Installation view.

Sarai Stephens, “The Swamp” (2019) oil on canvas, 54” x 84”.

A.J. Medland, Sarai Stephens, “OUTstanding Figure” (2019) newspaper pulp, drywall compound, glue, flour, recycled plastics, 68” x 42” x 16”.

A.J. Medland, “A Crossing” (2019) oil on canvas, 15” x 18”.

Sarai Stephens, “Study 1 for OUTstanding Figure” (2019) newspaper pulp, drywall compound, glue, flour, wire,
5” x 3” x 1”.

AJ Medland, “Study 2 for OUTstanding Figure” (2019) newspaper pulp, drywall compound, glue, flour, wire, 5” x 4” x 2”.

Sarai Stephens, “Study 3 for OUTstanding Figure” (2019) newspaper pulp, drywall compound, glue, flour, wire, 6” x 4 1/2” x 2”.
Sarai Stephens, “As I think to myself I grow Numb” (2019) newspaper pulp, drywall compound, glue, flour, found concrete pile, 30” x 10” x 12”.
Sarai Stephens, “I’m Real” (2018) newspaper pulp, drywall compound, glue, flour, wire, 24” x 30” x 4”. 

A.J. Medland, “Red Place” (2019) oil on canvas, 50” x 28”.


Nov 08 — Dec 09

The question still gets asked ‘what is art?’ But the subtext of that question seems to be, ‘is it real?’ Is art capable of being a medium of truth? Well, if art cannot be a medium of truth then art would only be a matter of taste, and if art was only a matter of taste, then the art spectator becomes more important than the art producer. Imagine the implications of this. Imagine an individual that cannot experience the possibilities of her own actions, the pleasure, or the limitations of them. The aesthetic relies entirely on the assumption that the individual is capable of responsibility, for producing this work, by undertaking that artistic action. Otherwise, if art is not a medium of truth, we are only made real by a Panopticon with no one sitting at the well. Art is a medium of truth when it is personal responsibility.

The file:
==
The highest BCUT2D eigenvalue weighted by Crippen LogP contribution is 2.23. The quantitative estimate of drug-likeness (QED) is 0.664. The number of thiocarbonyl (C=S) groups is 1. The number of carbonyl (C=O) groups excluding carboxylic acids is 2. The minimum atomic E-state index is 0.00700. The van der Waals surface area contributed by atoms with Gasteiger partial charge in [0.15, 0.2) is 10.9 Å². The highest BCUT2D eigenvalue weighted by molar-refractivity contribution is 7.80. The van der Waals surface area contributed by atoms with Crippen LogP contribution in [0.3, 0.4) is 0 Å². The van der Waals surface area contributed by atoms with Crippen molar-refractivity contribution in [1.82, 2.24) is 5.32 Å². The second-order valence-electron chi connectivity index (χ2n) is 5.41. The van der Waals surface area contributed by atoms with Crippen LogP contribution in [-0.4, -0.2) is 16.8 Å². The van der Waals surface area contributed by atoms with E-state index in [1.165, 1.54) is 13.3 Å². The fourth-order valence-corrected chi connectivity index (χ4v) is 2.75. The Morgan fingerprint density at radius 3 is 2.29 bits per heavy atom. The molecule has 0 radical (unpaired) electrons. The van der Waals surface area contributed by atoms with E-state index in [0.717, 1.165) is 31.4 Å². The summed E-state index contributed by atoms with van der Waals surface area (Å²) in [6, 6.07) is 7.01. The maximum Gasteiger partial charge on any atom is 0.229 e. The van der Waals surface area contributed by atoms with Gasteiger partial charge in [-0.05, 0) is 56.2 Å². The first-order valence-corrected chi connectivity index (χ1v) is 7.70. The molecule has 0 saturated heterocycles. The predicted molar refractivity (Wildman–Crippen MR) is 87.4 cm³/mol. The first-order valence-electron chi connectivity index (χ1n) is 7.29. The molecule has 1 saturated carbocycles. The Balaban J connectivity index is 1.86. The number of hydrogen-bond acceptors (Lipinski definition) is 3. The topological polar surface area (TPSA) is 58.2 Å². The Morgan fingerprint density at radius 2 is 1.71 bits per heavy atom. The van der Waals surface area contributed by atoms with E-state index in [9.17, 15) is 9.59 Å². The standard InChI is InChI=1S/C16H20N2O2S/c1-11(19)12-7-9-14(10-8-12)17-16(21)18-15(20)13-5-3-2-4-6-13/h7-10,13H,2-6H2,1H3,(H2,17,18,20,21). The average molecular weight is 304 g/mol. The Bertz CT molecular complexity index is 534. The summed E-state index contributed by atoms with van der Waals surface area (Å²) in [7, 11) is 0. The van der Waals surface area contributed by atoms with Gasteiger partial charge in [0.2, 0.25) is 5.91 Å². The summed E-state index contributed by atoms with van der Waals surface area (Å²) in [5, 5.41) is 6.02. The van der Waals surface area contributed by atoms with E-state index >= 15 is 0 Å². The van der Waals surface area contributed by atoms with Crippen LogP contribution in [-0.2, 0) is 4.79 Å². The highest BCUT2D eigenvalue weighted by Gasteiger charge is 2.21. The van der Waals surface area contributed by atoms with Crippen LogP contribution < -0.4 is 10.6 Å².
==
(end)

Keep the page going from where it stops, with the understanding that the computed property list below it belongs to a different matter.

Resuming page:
‘What is art?’ Art is Tommie Smith and John Carlos at the 1968 Olympics. Or in the words of my favourite poet, “art is a fistfight in the orchestra pit.” ‘What is art?’ Art is writing before you learn how to read. Because before thought, it must have been poetry. If “contemporary art is an art to survive our contemporaneity” then the aesthetic is our integrity of thought outside language. Recall George W. Bush, as the primacy of language, at a podium proclaiming “You teach a child to read, and he or her will be able to pass a literacy test.” And if you still maintain that language is the measure of validity, do recall that a picture is worth a thousand words. Art is a stray dog, following you through a field of lilac trees on the outskirts of Vilnius. An eternal reoccurrence poised like a crossroads, as if our generosity and willingness to engage with that which offers us no utility, instead offers us a mirror to our humanity.

“really really real” (2019) by veronika teddy ivanova

A.J. Medland is a landscape painter with an interest in regionalism that keeps his subject matter local. Working in oil and mixed media, he paints from memory. Observations are filtered through a subconscious lexicon, resulting in off kilter, atmospheric images. His concerns are with how a place is used, occupied, or turned into a ‘view.’

Sarai Stephens works from gestural abstraction and a love of craft. Her overworked compositions are jarring, sensual, and humorous. Stephens often imagines herself in a cave, and what life would be like in a place that has no real light, connected to a device whose only function projects flat images of what other people in other caves are doing.

The Proposal 
by Sarai Stephens and A.J. Medland